[BLOG] Workplace Bullying & Harassment; an African Perspective on HR Risk Management
by Yewande Aturamu
Work has been recognized as an integral component of collective self-identity. It is argued that the work place should be psychologically and physically safe, devoid of any form of abuse or harassment. Workplace legislation in most advanced countries has progressed to provide this physical safety net. Some developing countries are now implementing legislation that provides protection to workers against psychological harassment, commonly known as workplace bullying. In countries where no specific Occupational Health and Safety (OHS) or harassment legislation exists, employees are increasingly left at the mercy of their aggressors rather than civil and criminal courts like their counterparts in the better developed part of the world. Quite often, most HR representatives in Africa fail to respond appropriately to allegations of workplace bullying and sexual harassment. The consequences of workplace bullying and harassment could result in increased absenteeism, decreased productivity, staff depression and a negative overall impact on bottom-line.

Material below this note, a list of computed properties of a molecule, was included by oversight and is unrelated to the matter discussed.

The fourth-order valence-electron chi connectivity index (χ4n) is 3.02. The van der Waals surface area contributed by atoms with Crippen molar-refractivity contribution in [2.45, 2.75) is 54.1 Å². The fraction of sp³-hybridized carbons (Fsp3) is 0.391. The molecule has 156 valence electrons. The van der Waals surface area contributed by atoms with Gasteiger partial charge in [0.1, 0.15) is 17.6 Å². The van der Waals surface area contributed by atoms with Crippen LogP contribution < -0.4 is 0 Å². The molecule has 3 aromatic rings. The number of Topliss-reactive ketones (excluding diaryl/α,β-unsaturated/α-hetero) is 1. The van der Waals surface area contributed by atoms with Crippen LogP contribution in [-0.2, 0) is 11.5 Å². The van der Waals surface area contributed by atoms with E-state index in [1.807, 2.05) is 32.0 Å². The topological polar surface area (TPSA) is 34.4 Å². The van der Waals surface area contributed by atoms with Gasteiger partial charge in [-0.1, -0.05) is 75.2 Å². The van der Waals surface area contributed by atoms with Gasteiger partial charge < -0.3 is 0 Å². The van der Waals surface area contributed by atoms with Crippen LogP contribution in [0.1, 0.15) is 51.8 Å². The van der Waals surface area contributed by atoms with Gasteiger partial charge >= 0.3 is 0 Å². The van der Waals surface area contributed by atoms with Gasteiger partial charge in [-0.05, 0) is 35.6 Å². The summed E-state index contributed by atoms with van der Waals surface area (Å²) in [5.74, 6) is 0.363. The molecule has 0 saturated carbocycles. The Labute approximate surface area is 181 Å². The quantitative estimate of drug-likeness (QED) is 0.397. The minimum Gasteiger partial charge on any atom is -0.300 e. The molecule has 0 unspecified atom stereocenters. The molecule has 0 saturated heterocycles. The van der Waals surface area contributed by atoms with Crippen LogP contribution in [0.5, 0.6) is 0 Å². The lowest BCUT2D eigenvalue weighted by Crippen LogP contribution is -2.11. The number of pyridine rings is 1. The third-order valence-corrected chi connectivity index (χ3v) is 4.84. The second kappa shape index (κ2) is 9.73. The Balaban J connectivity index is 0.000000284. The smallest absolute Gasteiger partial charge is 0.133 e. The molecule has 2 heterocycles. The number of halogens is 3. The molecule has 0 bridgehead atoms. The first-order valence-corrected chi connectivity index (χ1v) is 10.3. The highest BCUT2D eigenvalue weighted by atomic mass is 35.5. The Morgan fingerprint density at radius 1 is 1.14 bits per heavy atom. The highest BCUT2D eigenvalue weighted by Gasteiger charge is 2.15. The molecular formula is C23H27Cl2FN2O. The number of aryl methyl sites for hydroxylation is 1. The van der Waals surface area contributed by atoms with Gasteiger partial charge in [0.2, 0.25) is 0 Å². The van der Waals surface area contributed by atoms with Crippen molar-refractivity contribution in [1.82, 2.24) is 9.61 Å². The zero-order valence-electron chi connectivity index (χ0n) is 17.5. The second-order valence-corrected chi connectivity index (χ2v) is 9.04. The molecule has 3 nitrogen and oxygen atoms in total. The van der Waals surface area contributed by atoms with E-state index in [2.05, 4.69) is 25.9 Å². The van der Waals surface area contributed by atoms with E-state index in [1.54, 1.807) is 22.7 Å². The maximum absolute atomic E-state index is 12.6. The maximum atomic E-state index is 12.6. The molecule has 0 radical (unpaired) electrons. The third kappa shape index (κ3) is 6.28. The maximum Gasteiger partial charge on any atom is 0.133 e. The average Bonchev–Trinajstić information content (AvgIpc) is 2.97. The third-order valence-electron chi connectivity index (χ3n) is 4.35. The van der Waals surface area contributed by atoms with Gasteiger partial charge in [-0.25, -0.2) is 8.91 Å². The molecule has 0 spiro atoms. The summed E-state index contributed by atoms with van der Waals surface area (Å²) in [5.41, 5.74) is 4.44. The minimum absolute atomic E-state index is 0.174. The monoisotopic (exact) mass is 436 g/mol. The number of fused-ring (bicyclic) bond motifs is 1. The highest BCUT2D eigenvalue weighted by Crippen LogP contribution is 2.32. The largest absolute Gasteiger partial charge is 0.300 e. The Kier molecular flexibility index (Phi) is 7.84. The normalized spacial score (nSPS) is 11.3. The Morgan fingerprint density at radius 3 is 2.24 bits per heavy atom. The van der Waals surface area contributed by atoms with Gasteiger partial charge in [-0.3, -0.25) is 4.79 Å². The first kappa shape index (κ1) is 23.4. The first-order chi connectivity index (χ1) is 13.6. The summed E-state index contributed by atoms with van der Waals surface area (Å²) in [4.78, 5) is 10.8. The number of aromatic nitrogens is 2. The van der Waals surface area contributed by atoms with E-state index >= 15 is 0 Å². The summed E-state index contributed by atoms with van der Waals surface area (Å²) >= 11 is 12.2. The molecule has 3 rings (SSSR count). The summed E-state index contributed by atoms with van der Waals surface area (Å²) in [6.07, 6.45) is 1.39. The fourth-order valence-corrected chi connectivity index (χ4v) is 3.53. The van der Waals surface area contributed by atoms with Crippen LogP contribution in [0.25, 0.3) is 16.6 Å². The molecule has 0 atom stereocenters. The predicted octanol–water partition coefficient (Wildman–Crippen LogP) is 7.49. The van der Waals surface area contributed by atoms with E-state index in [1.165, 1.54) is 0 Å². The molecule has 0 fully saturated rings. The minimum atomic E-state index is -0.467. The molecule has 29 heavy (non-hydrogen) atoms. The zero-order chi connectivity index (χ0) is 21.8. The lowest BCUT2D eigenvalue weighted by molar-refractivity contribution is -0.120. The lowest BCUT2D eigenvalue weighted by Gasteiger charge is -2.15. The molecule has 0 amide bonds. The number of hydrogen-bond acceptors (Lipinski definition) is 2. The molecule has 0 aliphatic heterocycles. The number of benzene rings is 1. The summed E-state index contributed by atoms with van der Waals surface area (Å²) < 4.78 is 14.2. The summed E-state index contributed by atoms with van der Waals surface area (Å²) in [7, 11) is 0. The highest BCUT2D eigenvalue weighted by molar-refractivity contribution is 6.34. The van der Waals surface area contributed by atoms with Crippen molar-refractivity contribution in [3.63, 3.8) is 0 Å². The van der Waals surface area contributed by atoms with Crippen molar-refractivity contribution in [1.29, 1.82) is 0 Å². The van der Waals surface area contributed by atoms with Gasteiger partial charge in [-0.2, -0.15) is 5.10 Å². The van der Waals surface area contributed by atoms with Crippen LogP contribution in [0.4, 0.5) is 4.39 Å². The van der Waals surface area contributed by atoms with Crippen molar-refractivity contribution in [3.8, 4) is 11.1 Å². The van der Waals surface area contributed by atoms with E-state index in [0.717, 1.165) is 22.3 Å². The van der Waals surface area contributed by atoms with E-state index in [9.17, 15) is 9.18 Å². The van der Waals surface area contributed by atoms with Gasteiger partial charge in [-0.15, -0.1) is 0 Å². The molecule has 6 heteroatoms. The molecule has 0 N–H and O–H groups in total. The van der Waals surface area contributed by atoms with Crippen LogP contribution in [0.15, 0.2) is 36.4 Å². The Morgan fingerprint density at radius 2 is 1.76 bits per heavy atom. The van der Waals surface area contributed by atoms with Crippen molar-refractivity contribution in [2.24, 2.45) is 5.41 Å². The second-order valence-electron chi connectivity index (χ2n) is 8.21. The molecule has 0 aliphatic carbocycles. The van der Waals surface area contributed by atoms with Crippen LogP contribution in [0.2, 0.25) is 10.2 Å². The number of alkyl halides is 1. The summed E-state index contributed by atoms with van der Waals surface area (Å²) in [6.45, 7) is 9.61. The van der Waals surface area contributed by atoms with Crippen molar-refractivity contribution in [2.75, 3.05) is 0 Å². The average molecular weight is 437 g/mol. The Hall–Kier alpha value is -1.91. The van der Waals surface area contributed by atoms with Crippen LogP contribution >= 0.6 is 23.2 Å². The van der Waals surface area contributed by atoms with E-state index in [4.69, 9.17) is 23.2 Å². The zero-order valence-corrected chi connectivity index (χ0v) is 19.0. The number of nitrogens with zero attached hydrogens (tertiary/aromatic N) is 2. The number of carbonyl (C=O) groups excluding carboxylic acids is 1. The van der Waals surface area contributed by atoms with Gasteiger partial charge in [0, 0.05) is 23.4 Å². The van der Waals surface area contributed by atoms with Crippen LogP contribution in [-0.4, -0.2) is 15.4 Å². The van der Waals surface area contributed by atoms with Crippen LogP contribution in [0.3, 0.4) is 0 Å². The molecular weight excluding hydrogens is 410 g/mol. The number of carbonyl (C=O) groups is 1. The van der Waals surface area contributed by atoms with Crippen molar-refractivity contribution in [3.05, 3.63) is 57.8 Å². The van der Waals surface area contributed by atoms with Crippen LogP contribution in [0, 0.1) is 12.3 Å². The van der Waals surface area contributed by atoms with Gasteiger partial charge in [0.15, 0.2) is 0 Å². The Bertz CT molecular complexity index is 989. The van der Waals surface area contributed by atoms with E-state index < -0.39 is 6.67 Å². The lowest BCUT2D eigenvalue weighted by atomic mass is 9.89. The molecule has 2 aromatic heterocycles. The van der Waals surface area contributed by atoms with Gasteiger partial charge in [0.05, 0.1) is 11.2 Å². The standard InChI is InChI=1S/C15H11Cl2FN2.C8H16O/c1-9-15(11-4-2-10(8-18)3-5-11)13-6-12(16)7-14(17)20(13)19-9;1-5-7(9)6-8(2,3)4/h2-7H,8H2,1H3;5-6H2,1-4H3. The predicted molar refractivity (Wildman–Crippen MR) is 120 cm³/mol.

Bullying at work is defined as any act of harassment, offending, socially excluding someone or negatively affecting someone’s work tasks. In order for the label ‘bullying’ to be applied to a particular activity, interaction or process, it has to occur repeatedly and over a period of time (e.g., about six months). Bullying is an escalating process during the course of which the person confronted ends up in an inferior position and becomes the target of systematic negative social acts. In this context, a conflict cannot be regarded as bullying if the incident is an isolated event or if two parties of approximately equal ‘strength’ are in conflict.
The African socio-cultural way of life has not really helped matters for the HR professionals. Employees bullied or sexually harassed are often too embarrassed to report for fear of retaliation and intimidation. Our research reveals some employees even enjoyed being harassed by their bosses.